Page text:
Efficacy and safety of fractional CO2 laser versus fractional Er:YAG laser in the treatment of facial skin wrinkles

Lasers Med Sci. 2017 Feb;32(2):283-289. doi: 10.1007/s10103-016-2111-8. Epub 2016 Nov 24.


Ablative fractional lasers were introduced for treating facial rhytides. Few studies have compared fractional CO2 and Er:YAG lasers on cutaneous photodamages by a split trial. The aim of the present study was to compare these modalities in a randomized controlled double-blind split-face design with multiple sessions and larger sample size compared to previous studies done before. Forty patients with facial wrinkles were enrolled. Patients were randomly assigned to receive three monthly treatments on each side of the face, one with a fractional CO2 and one with a fractional Er:YAG laser. The evaluations included investigating clinical outcome determined by two independent dermatologists not enrolled in the treatment along with measuring skin biomechanical property of cheeks using a sensitive biometrologic device with the assessment of cutaneous resonance running time (CRRT). Moreover, possible side effects and patients' satisfaction have been recorded at baseline, 1 month after each treatment, and 3 months after the last treatment session. Clinical assessment showed both modalities significantly reduce facial wrinkles (p value < 0.05), with no appreciable difference between two lasers. Mean CRRT values also decreased significantly after the laser treatment compared to the baseline in both laser groups. There was no serious long-standing adverse effect after both laser treatments, but the discomfort was more pronounced by the participants after CO2 laser treatment. According to the present study, both fractional CO2 and fractional Er:YAG lasers show considerable clinical improvement of facial skin wrinkles with no serious adverse effects, but post-treatment discomfort seems to be lower with Er:YAG laser.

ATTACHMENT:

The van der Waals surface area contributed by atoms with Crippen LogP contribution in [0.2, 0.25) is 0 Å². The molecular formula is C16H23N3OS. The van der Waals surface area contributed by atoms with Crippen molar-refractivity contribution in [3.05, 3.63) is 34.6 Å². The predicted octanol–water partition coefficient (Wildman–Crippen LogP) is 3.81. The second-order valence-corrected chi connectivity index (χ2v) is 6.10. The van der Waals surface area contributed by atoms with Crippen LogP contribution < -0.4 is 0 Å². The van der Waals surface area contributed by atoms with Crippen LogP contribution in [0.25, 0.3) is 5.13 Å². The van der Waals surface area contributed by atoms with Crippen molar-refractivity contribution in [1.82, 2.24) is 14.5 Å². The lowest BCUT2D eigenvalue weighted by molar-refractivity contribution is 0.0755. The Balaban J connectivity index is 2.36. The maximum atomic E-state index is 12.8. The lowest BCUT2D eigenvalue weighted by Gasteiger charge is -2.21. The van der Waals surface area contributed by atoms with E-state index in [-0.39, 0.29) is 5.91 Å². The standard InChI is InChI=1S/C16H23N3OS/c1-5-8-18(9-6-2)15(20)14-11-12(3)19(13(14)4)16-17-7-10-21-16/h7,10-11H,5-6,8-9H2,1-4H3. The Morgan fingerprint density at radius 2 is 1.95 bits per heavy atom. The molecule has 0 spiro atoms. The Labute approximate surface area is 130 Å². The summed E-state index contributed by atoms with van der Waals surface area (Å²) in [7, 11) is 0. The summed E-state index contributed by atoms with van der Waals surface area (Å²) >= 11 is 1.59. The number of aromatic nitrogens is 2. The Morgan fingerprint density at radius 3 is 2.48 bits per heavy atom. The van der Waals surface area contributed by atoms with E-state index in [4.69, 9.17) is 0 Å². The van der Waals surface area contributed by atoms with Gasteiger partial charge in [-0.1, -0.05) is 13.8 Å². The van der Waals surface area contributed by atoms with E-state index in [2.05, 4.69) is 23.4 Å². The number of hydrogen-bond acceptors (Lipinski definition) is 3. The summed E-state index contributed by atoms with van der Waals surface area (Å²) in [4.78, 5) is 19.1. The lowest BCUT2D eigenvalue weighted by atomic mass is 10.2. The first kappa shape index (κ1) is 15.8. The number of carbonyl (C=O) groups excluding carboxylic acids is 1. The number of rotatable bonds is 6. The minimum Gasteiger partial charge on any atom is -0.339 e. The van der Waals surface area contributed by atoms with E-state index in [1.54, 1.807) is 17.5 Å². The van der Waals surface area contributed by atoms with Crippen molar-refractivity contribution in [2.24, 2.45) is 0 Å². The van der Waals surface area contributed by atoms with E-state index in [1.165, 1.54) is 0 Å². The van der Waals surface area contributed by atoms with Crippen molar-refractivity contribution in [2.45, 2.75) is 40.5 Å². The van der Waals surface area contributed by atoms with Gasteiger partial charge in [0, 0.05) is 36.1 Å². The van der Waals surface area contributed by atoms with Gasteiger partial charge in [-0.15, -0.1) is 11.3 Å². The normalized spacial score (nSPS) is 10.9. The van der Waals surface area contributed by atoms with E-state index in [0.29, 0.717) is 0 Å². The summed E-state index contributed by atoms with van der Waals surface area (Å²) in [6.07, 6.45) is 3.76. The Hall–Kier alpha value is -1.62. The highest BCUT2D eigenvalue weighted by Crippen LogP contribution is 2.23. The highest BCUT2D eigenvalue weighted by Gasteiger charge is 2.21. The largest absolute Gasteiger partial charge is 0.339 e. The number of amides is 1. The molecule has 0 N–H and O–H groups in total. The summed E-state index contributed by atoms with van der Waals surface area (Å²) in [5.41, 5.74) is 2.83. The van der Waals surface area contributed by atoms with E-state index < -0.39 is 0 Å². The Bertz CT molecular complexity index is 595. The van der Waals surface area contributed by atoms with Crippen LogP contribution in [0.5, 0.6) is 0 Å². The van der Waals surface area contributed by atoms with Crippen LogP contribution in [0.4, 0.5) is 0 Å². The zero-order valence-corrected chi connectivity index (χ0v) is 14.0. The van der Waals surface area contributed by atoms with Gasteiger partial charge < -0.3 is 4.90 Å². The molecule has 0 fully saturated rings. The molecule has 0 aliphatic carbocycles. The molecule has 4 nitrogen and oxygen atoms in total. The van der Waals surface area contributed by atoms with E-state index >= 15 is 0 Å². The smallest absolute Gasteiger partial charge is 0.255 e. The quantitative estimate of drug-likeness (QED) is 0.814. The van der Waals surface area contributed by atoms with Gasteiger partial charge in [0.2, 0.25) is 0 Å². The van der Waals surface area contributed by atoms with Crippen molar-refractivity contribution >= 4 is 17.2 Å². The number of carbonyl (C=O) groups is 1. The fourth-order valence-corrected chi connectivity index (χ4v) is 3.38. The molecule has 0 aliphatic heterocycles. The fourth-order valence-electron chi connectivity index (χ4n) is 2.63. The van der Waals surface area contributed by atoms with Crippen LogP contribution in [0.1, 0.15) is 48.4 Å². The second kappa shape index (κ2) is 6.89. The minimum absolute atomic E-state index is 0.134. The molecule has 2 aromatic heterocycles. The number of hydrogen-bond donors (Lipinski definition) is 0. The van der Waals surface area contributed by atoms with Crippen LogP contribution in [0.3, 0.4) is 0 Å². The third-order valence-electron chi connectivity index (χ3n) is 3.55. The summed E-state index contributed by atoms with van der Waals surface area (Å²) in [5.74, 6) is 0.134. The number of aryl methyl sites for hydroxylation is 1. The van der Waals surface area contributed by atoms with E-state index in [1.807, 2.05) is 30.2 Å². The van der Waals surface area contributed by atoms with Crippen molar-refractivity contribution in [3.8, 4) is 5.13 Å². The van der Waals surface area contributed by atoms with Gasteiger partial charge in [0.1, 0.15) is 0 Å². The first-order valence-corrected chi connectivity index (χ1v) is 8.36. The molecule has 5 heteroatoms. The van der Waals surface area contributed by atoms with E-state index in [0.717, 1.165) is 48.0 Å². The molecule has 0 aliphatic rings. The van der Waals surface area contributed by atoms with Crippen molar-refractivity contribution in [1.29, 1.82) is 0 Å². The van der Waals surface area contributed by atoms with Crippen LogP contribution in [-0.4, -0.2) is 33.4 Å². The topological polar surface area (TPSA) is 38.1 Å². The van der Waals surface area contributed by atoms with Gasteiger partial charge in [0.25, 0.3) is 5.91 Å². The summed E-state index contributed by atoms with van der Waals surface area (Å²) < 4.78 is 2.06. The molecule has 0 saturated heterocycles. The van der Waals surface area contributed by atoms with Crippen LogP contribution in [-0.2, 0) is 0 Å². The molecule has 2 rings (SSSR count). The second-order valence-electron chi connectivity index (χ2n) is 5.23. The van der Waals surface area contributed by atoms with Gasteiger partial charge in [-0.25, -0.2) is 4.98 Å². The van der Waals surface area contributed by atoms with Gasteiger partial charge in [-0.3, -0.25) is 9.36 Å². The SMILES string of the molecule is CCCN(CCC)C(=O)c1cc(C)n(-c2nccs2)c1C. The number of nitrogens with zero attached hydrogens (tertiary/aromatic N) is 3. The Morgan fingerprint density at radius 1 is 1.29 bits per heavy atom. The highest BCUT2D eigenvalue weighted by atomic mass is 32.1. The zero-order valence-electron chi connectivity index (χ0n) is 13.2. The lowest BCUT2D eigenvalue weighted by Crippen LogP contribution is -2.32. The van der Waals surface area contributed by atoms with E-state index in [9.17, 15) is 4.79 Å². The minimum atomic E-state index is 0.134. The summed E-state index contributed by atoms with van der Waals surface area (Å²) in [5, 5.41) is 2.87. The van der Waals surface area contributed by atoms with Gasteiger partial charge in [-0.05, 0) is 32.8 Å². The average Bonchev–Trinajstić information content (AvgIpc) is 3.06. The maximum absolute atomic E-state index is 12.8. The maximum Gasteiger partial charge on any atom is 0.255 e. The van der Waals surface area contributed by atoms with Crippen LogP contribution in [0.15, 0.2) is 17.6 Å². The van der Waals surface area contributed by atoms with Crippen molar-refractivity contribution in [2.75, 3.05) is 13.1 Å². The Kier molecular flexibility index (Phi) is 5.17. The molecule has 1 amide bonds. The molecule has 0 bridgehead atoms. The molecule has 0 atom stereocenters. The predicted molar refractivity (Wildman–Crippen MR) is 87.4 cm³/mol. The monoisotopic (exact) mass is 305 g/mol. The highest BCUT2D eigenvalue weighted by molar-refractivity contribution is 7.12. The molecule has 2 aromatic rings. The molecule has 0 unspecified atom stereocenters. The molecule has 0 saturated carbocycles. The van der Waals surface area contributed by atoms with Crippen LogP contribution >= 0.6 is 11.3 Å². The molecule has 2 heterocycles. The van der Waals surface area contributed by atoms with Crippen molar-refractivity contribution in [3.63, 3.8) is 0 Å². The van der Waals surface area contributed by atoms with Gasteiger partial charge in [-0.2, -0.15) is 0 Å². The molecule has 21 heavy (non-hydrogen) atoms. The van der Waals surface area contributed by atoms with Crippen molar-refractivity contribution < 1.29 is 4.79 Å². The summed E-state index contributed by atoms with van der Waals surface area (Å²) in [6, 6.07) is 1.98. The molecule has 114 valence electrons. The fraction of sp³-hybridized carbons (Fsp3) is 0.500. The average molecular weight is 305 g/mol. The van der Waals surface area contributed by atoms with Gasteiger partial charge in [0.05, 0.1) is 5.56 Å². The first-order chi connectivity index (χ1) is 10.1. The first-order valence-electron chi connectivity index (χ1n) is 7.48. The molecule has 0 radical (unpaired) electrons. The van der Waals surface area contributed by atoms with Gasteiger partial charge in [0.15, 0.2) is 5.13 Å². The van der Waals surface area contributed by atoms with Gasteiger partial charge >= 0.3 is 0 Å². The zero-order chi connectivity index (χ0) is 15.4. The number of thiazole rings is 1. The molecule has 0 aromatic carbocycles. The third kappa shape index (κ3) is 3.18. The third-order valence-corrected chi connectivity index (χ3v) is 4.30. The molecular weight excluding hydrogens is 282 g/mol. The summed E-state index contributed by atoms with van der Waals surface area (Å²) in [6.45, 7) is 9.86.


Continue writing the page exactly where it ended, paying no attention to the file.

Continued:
Keywords: CO2 laser; Erbium:YAG laser; Fractional laser; Laser resurfacing; Skin aging; Skin wrinkles.

Publication types

  • Comparative Study
  • Randomized Controlled Trial

MeSH terms

  • Adult
  • Aged
  • Biomechanical Phenomena
  • Cheek
  • Double-Blind Method
  • Face / radiation effects*
  • Female
  • Follow-Up Studies
  • Humans
  • Lasers, Gas / adverse effects*
  • Lasers, Gas / therapeutic use*
  • Lasers, Solid-State / adverse effects*
  • Lasers, Solid-State / therapeutic use*
  • Male
  • Middle Aged
  • Patient Satisfaction
  • Safety
  • Skin Aging / radiation effects*
  • Treatment Outcome